With rising talk of war, Iran's Supreme Leader Ayatollah Ali Khamenei rallied his public Friday in prayers broadcast on state television -- warning the U.S. against any military strike or oil embargo and calling Israel "a cancerous tumor that should and will be cut." Ray Suarez reports.
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Now, more talk of an Israeli strike on Iran to stop or slow down that country's nuclear program, and questions about a U.S. response to any Israeli military action.
Ray Suarez has the story.
With war talk rising, the supreme leader of Iran rallied his public today in Friday prayer broadcast on state television.
Ayatollah Ali Khamenei warned against any military strikes on Iran's nuclear sites.
AYATOLLAH ALI KHAMENEI, supreme leader of Iran (through translator): The U.S. military threats again us are to their detriment, and a real war will harm them 10 times more.
The more they threaten us, the more harmful it will be for them. They should know and, of course, they know, that, in return for such war threats and oil embargo threats, we have our own threats to make in proper time, if deemed necessary.
Khamenei also took on Israel again, calling it a cancerous tumor that should be cut and will be cut.
AYATOLLAH ALI KHAMENEI (through translator):
We will continue to support every nation, every group that is confronting and fighting the Zionist regime. We will support and help them.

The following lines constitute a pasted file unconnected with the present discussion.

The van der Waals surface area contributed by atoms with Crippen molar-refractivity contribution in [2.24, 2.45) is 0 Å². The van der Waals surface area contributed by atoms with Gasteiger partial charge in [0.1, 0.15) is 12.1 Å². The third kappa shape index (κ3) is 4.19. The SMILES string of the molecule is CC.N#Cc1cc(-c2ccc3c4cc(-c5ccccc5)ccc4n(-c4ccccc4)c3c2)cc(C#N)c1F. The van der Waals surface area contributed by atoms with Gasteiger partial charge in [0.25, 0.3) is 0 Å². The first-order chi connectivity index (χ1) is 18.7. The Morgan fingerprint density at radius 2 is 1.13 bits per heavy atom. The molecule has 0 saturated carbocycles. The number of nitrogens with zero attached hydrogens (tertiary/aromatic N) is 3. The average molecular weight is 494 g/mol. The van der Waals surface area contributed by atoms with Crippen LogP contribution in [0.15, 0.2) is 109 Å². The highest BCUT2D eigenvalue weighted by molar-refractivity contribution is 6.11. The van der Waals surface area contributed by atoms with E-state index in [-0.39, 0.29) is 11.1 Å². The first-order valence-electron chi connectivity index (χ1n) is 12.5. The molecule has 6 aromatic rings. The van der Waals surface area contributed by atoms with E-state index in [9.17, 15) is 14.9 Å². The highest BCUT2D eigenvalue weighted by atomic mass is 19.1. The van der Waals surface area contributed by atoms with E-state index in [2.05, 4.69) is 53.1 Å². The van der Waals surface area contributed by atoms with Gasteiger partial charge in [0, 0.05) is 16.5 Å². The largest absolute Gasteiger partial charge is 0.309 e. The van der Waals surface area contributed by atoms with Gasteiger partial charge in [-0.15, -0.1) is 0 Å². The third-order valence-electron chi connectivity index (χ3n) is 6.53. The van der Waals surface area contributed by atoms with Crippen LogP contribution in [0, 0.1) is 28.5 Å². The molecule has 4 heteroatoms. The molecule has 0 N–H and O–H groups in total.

The rhetoric took on new import after months of growing tensions over Tehran's nuclear program.
The Islamic republic has repeatedly denied its goal is to build nuclear weapons, as Israel and the U.S. claim. Yesterday, Israeli Defense Minister Ehud Barak issued his strongest warning yet that time is running out.
At a security conference in Israel, he said, "Dealing with a nuclear Iran will be more complicated, more dangerous, and more costly in lives and money than stopping it. And whoever says later may find that later is too late."
And Israel's vice premier, Moshe Ya'alon, underscored his government's view that even Iran's underground nuclear sites are vulnerable.
MOSHE YA'ALON, Israeli vice prime minister (through translator): There was a debate in the United States about whether bombs can or cannot penetrate an Iranian underground installation. From my own military experience, any facility that is guarded by a human being can be targeted.
At almost the same time, a Washington Post column by David Ignatius raised eyebrows. Ignatius wrote that U.S. Defense Secretary Leon Panetta — quote — "believes there is a strong likelihood that Israel will strike Iran in April, May or June, before Iran enters what Israelis described as a zone of immunity to commence building a nuclear bomb."
In Brussels yesterday, at a NATO meeting, Panetta declined to dispute the report. Instead, he said, "No, I'm just not commenting."
Today, in Germany, Panetta said the key is to maintain tough economic sanctions on Iran. But he said all options are on the table, and the U.S. is "prepared to respond if we have to."
Either way, the Iranian supreme leader, Ayatollah Khamenei, insisted Iran remains defiant. As if to underscore that point, Iran took a new step in its space program with the launch of a new satellite this morning. That same missile technology can be used to fire warheads.